Non è necessario possedere un dispositivo Kindle. Scarica una delle app Kindle gratuite per iniziare a leggere i libri Kindle sul tuo smartphone, tablet e computer.

  • Apple
  • Android
  • Windows Phone
  • Android

Per scaricare una app gratuita, inserisci il numero di cellulare.

Prezzo edizione digitale: EUR 14,26
Prezzo Kindle: EUR 9,98

Risparmia EUR 4,10 (29%)

include IVA (dove applicabile)

Queste promozioni verranno applicate al seguente articolo:

Alcune promozioni sono cumulabili; altre non possono essere unite con ulteriori promozioni. Per maggiori dettagli, vai ai Termini & Condizioni delle specifiche promozioni.

Invia a Kindle o a un altro dispositivo

Invia a Kindle o a un altro dispositivo

Health, Wealth & Happiness: Has the Prosperity Gospel Overshadowed the Gospel of Christ? di [David W. Jones]
Annuncio applicazione Kindle

Health, Wealth & Happiness: Has the Prosperity Gospel Overshadowed the Gospel of Christ? Formato Kindle


Visualizza tutti i 4 formati e le edizioni Nascondi altri formati ed edizioni
Prezzo Amazon
Nuovo a partire da Usato da
Formato Kindle
"Ti preghiamo di riprovare"
Formato Kindle, 17 dic 2010
EUR 9,98
Copertina flessibile
"Ti preghiamo di riprovare"
EUR 5,82

Lunghezza: 201 pagine Word Wise: Abilitato Lingua: Inglese

Descrizione prodotto

Sinossi

The desire for a thriving, healthy, and productive life is as strong as ever, especially in tough economic times. As people become more disillusioned at the state of the economy, they also become more susceptible to the lure of the prosperity gospel and its teachings of health, wealth, and happiness for the faithful. But what happens when the promise of prosperity overshadows the promise of the real gospel--the gospel of Christ?
 
Believing that the prosperity gospel is constructed upon faulty theology, authors David W. Jones and Russell S. Woodbridge take a closer look at five crucial areas of error relating to the prosperity gospel. In a fair but firm tone, the authors discuss the history and theology of the prosperity gospel movement to reveal its fraudulent core biblical teachings that have been historically and popularly misinterpreted, even by some of today's most well-known pastors. After an introduction and assessment of the movement, readers are invited to take a look at Scripture to understand what the Bible really says about wealth, poverty, suffering, and giving.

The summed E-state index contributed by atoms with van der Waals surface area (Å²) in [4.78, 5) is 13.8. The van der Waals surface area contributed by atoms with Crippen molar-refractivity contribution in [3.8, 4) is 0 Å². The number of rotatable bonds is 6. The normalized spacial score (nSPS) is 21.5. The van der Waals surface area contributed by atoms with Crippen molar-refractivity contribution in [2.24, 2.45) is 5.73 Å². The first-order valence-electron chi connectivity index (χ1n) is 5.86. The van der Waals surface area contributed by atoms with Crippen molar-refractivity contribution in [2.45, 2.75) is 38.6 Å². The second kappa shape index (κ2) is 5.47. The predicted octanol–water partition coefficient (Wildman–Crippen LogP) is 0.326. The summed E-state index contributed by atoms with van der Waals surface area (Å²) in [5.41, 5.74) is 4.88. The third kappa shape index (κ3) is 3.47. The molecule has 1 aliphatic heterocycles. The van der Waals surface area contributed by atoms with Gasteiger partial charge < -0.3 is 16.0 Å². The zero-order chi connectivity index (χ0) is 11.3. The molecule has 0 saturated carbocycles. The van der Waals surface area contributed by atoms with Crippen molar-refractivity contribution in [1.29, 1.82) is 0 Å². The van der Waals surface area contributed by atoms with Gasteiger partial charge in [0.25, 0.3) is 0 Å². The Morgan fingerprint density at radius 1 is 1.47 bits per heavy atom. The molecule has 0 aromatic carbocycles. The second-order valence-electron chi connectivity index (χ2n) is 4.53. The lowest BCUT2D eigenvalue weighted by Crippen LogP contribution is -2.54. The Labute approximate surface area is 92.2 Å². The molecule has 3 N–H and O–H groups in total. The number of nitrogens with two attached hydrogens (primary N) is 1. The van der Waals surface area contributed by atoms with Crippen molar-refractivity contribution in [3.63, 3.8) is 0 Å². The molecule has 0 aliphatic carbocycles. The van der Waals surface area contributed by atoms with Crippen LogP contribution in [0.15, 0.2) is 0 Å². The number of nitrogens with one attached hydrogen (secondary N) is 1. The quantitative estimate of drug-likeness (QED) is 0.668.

Theologically sound but acessible to all readers, Health, Wealth & Happiness is sure to become a trusted resource for laypersons, pastors, and Christian leaders.

Dettagli prodotto

  • Formato: Formato Kindle
  • Dimensioni file: 1585 KB
  • Lunghezza stampa: 208
  • Editore: Kregel Publications (17 dicembre 2010)
  • Venduto da: Amazon Media EU S.à r.l.
  • Lingua: Inglese
  • ASIN: B005LH5QO2
  • Da testo a voce: Abilitato
  • X-Ray:
  • Word Wise: Abilitato
  • Miglioramenti tipografici: Non abilitato
  • Media recensioni: Recensisci per primo questo articolo
  • Posizione nella classifica Bestseller di Amazon: #797.992 a pagamento nel Kindle Store (Visualizza i Top 100 a pagamento nella categoria Kindle Store)
  • Hai trovato questo prodotto a un prezzo più basso?

Recensioni clienti

Non ci sono ancora recensioni di clienti su Amazon.it
5 stelle
4 stelle
3 stelle
2 stelle
1 stella

Le recensioni clienti più utili su Amazon.com (beta) (Potrebbero essere presenti recensioni del programma "Early Reviewer Rewards")

Amazon.com: 4.5 su 5 stelle 52 recensioni
11 di 11 persone hanno trovato utile la seguente recensione
4.0 su 5 stelle An Introductory Critique of Prosperity Theology, with Biblical Corrections 6 gennaio 2014
Di George P. Wood - Pubblicato su Amazon.com
Formato: Copertina flessibile Acquisto verificato